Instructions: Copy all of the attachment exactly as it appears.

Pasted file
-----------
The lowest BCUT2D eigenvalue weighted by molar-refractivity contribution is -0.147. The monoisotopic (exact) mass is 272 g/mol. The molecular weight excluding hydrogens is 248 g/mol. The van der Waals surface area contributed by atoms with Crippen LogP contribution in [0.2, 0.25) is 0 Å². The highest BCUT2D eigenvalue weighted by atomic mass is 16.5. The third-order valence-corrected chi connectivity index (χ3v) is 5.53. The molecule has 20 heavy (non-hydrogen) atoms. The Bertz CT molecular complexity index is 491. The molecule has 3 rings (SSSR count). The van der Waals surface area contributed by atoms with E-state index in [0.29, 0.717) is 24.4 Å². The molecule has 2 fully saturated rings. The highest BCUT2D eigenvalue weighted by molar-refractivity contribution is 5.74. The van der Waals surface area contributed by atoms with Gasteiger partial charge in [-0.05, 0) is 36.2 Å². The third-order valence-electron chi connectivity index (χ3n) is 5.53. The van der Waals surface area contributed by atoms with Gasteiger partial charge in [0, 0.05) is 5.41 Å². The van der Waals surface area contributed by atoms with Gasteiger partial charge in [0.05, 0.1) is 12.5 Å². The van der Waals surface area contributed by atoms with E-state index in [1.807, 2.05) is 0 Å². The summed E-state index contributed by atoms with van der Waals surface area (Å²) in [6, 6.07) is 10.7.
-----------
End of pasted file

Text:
The lowest BCUT2D eigenvalue weighted by molar-refractivity contribution is -0.147. The monoisotopic (exact) mass is 272 g/mol. The molecular weight excluding hydrogens is 248 g/mol. The van der Waals surface area contributed by atoms with Crippen LogP contribution in [0.2, 0.25) is 0 Å². The highest BCUT2D eigenvalue weighted by atomic mass is 16.5. The third-order valence-corrected chi connectivity index (χ3v) is 5.53. The molecule has 20 heavy (non-hydrogen) atoms. The Bertz CT molecular complexity index is 491. The molecule has 3 rings (SSSR count). The van der Waals surface area contributed by atoms with E-state index in [0.29, 0.717) is 24.4 Å². The molecule has 2 fully saturated rings. The highest BCUT2D eigenvalue weighted by molar-refractivity contribution is 5.74. The van der Waals surface area contributed by atoms with Gasteiger partial charge in [-0.05, 0) is 36.2 Å². The third-order valence-electron chi connectivity index (χ3n) is 5.53. The van der Waals surface area contributed by atoms with Gasteiger partial charge in [0, 0.05) is 5.41 Å². The van der Waals surface area contributed by atoms with Gasteiger partial charge in [0.05, 0.1) is 12.5 Å². The van der Waals surface area contributed by atoms with E-state index in [1.807, 2.05) is 0 Å². The summed E-state index contributed by atoms with van der Waals surface area (Å²) in [6, 6.07) is 10.7.